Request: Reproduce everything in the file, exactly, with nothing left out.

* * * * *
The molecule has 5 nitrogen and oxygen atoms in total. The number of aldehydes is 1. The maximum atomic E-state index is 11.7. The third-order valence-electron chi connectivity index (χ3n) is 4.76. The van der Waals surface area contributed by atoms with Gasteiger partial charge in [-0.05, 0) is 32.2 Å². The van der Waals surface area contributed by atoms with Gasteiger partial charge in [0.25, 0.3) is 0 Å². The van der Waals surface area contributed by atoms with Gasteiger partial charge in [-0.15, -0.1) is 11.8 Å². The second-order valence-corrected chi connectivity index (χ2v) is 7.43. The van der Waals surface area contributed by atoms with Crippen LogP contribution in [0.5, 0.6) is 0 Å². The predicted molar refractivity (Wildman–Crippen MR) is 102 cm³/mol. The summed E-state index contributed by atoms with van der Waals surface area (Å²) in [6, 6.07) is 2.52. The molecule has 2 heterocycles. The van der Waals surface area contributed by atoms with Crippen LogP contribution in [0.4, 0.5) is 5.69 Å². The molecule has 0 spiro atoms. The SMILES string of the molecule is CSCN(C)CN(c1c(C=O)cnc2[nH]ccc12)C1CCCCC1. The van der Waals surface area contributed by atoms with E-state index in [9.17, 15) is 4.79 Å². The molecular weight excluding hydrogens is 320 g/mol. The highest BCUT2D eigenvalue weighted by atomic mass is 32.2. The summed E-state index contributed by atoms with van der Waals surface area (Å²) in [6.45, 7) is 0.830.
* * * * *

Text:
The molecule has 5 nitrogen and oxygen atoms in total. The number of aldehydes is 1. The maximum atomic E-state index is 11.7. The third-order valence-electron chi connectivity index (χ3n) is 4.76. The van der Waals surface area contributed by atoms with Gasteiger partial charge in [-0.05, 0) is 32.2 Å². The van der Waals surface area contributed by atoms with Gasteiger partial charge in [0.25, 0.3) is 0 Å². The van der Waals surface area contributed by atoms with Gasteiger partial charge in [-0.15, -0.1) is 11.8 Å². The second-order valence-corrected chi connectivity index (χ2v) is 7.43. The van der Waals surface area contributed by atoms with Crippen LogP contribution in [0.5, 0.6) is 0 Å². The predicted molar refractivity (Wildman–Crippen MR) is 102 cm³/mol. The summed E-state index contributed by atoms with van der Waals surface area (Å²) in [6, 6.07) is 2.52. The molecule has 2 heterocycles. The van der Waals surface area contributed by atoms with Crippen LogP contribution in [0.4, 0.5) is 5.69 Å². The molecule has 0 spiro atoms. The SMILES string of the molecule is CSCN(C)CN(c1c(C=O)cnc2[nH]ccc12)C1CCCCC1. The van der Waals surface area contributed by atoms with E-state index in [9.17, 15) is 4.79 Å². The molecular weight excluding hydrogens is 320 g/mol. The highest BCUT2D eigenvalue weighted by atomic mass is 32.2. The summed E-state index contributed by atoms with van der Waals surface area (Å²) in [6.45, 7) is 0.830.